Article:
Why has Ireland suspended use of AstraZeneca's Covid-19 vaccine and is it unsafe?
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Why has Ireland suspended use of AstraZeneca's Covid-19 vaccine and is it unsafe?

OVER the weekend, Ireland halted its distribution and use of AstraZeneca's Covid-19 vaccine.

For anyone wondering why, or trying to work whether the vaccine is safe or not, here's everything we know:

Why has Ireland suspended use the AstraZeneca vaccine?

Following the publication of new data by the Norwegian Medicines Agency - where it was revealed that three health workers who had received the vaccine were subsequently treated for bleeding and blood clots - concerns have been raised over the safety of the AstraZeneca jab.

Since then, a report conducted by the European Medicines Agency (EMA) found that 30 people had been diagnosed with clots after taking the jab. This prompted many countries to stop its administration.

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However, some have suggested that the suspension has been used as a way for the EU to justify its slow vaccination roll-outs, and they've exaggerated the dangers of the vaccine in an attempt to save face after major supply issues at AstraZeneca have slowed down distribution.

Which other nations have suspended use of the vaccine?

Ireland has joined the likes of Germany, Italy, France, Spain, Bulgaria, Denmark, Norway, and The Netherlands in suspending the AstraZeneca vaccine.

Sweden and Latvia have also joined the list as of Tuesday morning.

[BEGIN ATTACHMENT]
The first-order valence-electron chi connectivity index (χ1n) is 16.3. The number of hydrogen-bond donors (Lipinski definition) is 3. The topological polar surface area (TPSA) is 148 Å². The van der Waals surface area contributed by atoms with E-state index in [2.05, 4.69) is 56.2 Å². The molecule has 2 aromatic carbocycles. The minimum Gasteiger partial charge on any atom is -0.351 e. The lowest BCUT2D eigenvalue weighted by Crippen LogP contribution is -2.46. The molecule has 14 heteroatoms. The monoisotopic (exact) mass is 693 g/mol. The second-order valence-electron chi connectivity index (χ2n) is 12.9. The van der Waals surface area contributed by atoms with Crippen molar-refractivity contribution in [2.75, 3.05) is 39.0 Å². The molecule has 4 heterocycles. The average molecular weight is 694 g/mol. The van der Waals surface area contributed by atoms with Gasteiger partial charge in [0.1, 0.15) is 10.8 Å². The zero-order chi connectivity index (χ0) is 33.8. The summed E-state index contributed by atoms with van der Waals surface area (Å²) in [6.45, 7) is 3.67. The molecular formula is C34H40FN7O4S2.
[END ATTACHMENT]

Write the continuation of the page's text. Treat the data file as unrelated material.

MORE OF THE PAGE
Is the AstraZeneca vaccine safe?

It seems so.

While there have been reports of blood clotting in isolated cases, the vast majority of patients who have accepted the jab have experienced little to no side effects.

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AstraZeneca have claimed that the blood clot condition is only evident in one in 500,000 cases, which is a rate lower than that in the general population.

This, the pharmaceutical company claims, demonstrates that there is no causal evidence that their vaccine has caused the blood clots.

What are the experts saying?

Many have said it is "reckless" to stop using a vaccine which can protect people from a deadly virus - which kills one in 200 people, and is far more likely to cause blood clots - because of a handful of reports of negative side effects.

Should anyone who has taken the jab already be worried?

It doesn't appear so.

Britain has administered around 11 million AstraZeneca vaccine to its population, and only 53,000 people have reported side effects, most of which are routine ailments like headaches and nausea.

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British health experts have insisted that the vaccine is absolutely safe and say that people should keep taking it.

"We are closely reviewing reports but given the large number of doses administered, and the frequency at which blood clots can occur naturally, the evidence available does not suggest the vaccine is the cause," said Dr Phil Bryan of the Medicines and Healthcare products Regulatory Agency (MHRA).

"People should still go and get their Covid vaccine when asked to do so."